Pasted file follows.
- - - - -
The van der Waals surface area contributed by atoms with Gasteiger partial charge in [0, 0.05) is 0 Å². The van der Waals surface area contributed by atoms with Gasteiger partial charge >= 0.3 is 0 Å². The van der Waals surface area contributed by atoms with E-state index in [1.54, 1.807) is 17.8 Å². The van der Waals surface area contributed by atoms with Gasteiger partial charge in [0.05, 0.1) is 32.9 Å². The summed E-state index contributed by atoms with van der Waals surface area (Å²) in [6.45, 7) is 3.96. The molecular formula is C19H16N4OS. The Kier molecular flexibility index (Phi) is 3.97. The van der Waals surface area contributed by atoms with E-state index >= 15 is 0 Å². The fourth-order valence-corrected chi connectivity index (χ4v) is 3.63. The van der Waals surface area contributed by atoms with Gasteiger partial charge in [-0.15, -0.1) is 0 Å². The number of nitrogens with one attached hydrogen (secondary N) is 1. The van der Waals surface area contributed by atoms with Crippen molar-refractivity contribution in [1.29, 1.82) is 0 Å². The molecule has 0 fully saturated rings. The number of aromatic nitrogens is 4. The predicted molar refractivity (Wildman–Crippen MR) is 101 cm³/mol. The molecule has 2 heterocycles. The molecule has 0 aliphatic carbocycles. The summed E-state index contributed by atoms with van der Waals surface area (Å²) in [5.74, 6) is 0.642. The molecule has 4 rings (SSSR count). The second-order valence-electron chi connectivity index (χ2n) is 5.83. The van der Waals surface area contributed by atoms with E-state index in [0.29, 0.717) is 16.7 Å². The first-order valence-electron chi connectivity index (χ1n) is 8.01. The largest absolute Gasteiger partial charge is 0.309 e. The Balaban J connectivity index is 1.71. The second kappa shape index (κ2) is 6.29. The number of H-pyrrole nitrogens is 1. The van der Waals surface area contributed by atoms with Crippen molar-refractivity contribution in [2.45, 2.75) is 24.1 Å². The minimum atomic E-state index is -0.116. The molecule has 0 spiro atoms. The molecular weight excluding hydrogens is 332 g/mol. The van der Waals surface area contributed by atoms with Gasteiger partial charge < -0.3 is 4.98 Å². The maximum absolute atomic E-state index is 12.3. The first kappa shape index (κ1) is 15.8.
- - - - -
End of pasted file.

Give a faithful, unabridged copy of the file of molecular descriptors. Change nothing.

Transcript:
The van der Waals surface area contributed by atoms with Gasteiger partial charge in [0, 0.05) is 0 Å². The van der Waals surface area contributed by atoms with Gasteiger partial charge >= 0.3 is 0 Å². The van der Waals surface area contributed by atoms with E-state index in [1.54, 1.807) is 17.8 Å². The van der Waals surface area contributed by atoms with Gasteiger partial charge in [0.05, 0.1) is 32.9 Å². The summed E-state index contributed by atoms with van der Waals surface area (Å²) in [6.45, 7) is 3.96. The molecular formula is C19H16N4OS. The Kier molecular flexibility index (Phi) is 3.97. The van der Waals surface area contributed by atoms with E-state index >= 15 is 0 Å². The fourth-order valence-corrected chi connectivity index (χ4v) is 3.63. The van der Waals surface area contributed by atoms with Gasteiger partial charge in [-0.15, -0.1) is 0 Å². The number of nitrogens with one attached hydrogen (secondary N) is 1. The van der Waals surface area contributed by atoms with Crippen molar-refractivity contribution in [1.29, 1.82) is 0 Å². The molecule has 0 fully saturated rings. The number of aromatic nitrogens is 4. The predicted molar refractivity (Wildman–Crippen MR) is 101 cm³/mol. The molecule has 2 heterocycles. The molecule has 0 aliphatic carbocycles. The summed E-state index contributed by atoms with van der Waals surface area (Å²) in [5.74, 6) is 0.642. The molecule has 4 rings (SSSR count). The second-order valence-electron chi connectivity index (χ2n) is 5.83. The van der Waals surface area contributed by atoms with E-state index in [0.29, 0.717) is 16.7 Å². The first-order valence-electron chi connectivity index (χ1n) is 8.01. The largest absolute Gasteiger partial charge is 0.309 e. The Balaban J connectivity index is 1.71. The second kappa shape index (κ2) is 6.29. The number of H-pyrrole nitrogens is 1. The van der Waals surface area contributed by atoms with Crippen molar-refractivity contribution in [2.45, 2.75) is 24.1 Å². The minimum atomic E-state index is -0.116. The molecule has 0 spiro atoms. The molecular weight excluding hydrogens is 332 g/mol. The van der Waals surface area contributed by atoms with Gasteiger partial charge < -0.3 is 4.98 Å². The maximum absolute atomic E-state index is 12.3. The first kappa shape index (κ1) is 15.8.